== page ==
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froggy
20th May 2010, 11:11
There seems to be very little information about the ecology of Pleurodeles nebulosus, so I thought that I would post this extract on the species from a paper that I stumbled on:

From: Scicilia et al. (2009). 'Contribution to the knowledge of Tunisian amphibians:
notes on distribution, habitat features and breeding phenology Herpetology Notes, volume 2: 107-132

"Pleurodeles nebulosus (Guichenot, 1850)
Pleurodeles is a salamandrid genus endemic to the Iberian Peninsula and north-western Africa. The systematics and general distribution of the species belonging to this genus were clarified by several recent researches (Carranza and Arnold, 2004; Carranza and Wade, 2004; Veith et al., 2004). The Algerian ribbed newt P. nebulosus is distributed across northern Tunisia and Algeria, except in the Edough Peninsula and surrounding lowland areas, where it is replaced by the endemic P. poireti (Carranza and Wade, 2004).

To date, the ecology of P. nebulosus is almost unknown. Pasmans et al. (2002) collected some field data on habitats and morphological characters of Tunisian Pleurodeles. They found most of the newts under stones and in clay piles, and assumed that temporary, shallow ditches and ponds in river plains were suitable breeding habitat for the species. Furthermore they observed that animals collected north of the Medjerda Mountain are smaller than those found south of the mountain range.

In the frame of the present study, all the observed reproductive sites (a total of 32) were wetlands with a temporary hydroperiod (swamps, marshes, ponds, floodedfields, pools and road ditches) with the exception of a single permanent pond. Larvae were found from the beginning of December (near Tabarka) to the first half of April (in the plain of Tunis). Adults and larvae were observed in water bodies with water temperatures ranging from 10 to 26.8 C, water electric conductivity values ranging from 221 to 2500 μS cm-1 and turbidity and macrophyte coverage values ranging from 1 to 3. The observed altitudinal distribution ranges from sea level up to 457 m a.s.l. (in the Medjerda Mountains). The highest altitude known for this species in Tunisia is 689 m a.s.l, near Fort des Chnes (8 km south of An Draham), where Pasmans et al. (2002) found a juvenile specimen. Six reproductive sites of P. nebulosus were found in Cap Bon Peninsula, where the species was not previously known to occur. Pleurodeles nebulosus is exclusively present in the temperate areas (average annual precipitation ranging from 400-450 mm in Cap Bon Peninsula and in the vicinity of Tunis, to 1500 mm on the Medjerda Mountain), with an average annual temperature of 17-18 C. The species’ southern distribution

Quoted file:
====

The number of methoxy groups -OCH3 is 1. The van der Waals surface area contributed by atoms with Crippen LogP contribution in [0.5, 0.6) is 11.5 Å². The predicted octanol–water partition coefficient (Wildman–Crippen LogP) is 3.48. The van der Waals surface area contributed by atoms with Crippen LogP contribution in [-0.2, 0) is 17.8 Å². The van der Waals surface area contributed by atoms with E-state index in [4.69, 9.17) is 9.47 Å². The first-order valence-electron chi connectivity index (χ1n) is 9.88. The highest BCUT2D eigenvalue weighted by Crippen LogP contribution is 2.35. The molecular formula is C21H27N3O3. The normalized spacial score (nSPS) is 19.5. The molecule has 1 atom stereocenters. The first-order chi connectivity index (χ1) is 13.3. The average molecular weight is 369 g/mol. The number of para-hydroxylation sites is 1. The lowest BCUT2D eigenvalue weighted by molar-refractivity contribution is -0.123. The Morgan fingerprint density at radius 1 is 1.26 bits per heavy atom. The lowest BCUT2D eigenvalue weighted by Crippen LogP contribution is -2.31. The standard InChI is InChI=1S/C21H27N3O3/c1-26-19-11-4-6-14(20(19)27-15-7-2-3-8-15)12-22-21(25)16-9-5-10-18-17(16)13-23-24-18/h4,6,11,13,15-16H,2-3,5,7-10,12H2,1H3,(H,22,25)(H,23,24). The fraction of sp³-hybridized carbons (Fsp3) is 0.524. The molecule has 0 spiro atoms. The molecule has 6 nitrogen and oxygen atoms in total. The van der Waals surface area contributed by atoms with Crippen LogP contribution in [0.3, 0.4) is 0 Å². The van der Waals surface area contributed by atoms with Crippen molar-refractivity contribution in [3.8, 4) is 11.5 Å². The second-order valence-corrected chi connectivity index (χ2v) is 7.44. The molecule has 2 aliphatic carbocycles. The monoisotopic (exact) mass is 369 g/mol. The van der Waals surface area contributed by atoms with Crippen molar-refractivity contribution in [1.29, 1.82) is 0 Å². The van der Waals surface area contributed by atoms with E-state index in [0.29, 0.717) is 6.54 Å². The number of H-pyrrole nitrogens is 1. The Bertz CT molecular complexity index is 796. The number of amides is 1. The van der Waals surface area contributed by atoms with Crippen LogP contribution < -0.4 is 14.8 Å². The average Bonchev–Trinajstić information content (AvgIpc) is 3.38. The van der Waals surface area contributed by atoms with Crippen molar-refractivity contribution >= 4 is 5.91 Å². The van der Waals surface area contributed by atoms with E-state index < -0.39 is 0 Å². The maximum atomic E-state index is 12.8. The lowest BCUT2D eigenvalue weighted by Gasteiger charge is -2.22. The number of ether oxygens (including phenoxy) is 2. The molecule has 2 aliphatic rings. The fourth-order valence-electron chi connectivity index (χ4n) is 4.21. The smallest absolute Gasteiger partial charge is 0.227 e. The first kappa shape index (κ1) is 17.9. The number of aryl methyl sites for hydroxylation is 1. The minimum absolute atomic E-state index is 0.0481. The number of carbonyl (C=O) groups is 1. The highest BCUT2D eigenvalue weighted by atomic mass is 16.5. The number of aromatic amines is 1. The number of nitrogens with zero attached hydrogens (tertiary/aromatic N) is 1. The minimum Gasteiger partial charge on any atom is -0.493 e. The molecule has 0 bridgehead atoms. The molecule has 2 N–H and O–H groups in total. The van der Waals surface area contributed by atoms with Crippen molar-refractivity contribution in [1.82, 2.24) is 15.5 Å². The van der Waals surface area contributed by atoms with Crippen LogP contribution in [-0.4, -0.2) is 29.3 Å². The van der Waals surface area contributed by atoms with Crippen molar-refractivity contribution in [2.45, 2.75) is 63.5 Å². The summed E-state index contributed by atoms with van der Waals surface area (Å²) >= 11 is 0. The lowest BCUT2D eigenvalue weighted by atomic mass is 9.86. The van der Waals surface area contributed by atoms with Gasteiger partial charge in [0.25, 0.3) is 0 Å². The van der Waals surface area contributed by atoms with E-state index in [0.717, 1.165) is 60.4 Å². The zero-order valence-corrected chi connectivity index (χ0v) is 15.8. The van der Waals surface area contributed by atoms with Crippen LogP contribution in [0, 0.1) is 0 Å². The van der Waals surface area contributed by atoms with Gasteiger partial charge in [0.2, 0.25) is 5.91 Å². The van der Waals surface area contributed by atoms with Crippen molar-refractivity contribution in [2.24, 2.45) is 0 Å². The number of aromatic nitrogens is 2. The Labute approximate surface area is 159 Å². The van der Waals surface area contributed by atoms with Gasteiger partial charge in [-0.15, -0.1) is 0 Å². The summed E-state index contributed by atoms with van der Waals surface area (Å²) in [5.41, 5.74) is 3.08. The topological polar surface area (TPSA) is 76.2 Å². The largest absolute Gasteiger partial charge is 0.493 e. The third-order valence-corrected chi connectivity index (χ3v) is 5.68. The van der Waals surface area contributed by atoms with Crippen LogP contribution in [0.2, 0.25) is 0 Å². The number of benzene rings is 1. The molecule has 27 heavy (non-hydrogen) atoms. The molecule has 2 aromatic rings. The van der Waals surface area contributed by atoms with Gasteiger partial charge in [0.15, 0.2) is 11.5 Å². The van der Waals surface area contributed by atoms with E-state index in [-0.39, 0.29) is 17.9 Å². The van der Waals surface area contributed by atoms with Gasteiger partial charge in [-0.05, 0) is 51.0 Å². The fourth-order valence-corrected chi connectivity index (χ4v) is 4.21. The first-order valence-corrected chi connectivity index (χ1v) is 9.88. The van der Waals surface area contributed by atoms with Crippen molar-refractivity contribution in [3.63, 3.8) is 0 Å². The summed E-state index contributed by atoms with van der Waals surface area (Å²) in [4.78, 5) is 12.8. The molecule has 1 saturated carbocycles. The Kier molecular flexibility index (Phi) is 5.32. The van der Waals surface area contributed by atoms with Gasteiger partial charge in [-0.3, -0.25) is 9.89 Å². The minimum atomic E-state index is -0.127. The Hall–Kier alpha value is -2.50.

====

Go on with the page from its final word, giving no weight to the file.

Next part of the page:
limit in Tunisia seems to be the Medjerda valley."

It's not much, but there are some important environmental parameters that could be handy for keeping this species. Also, this confirms that these newts breed in largely temporary pools, so a dry season at the appropriate time of year may be beneficial for these animals.

Also, if any ecologists out there could clarify the how a measure of 'turbidity and macrophyte coverage' is determined, that would be great - what does a measure of 1-3 mean?

Chris

pollywog
20th May 2010, 11:41
Macrophyte coverage is the amount of plant matter covering the waters surface and normally taken as an estimated percentage.
Turbidity refers to the level of suspended particles in the water (how clear it is), perhaps to get a value of 1-3 they are compairing it to a suitability index of some sort? Does it not give further details in the complete article?

froggy
20th May 2010, 16:42
Yes, should have checked. Its not very specific, but:

"An arbitrary range value from 1 to 3 was established to characterize the water turbidity (1 = crystal clear water; 3 = extremely turbid water or argillotrophic system) and the macrophyte coverage (1 = total absence of vegetation; 3 = absence of open water)"

Azhael
20th May 2010, 16:52
Thanx for sharing this!
Information on this species is certainly very very scarce.
I see they have pretty much the same behaviour as the southern populations of P.waltl.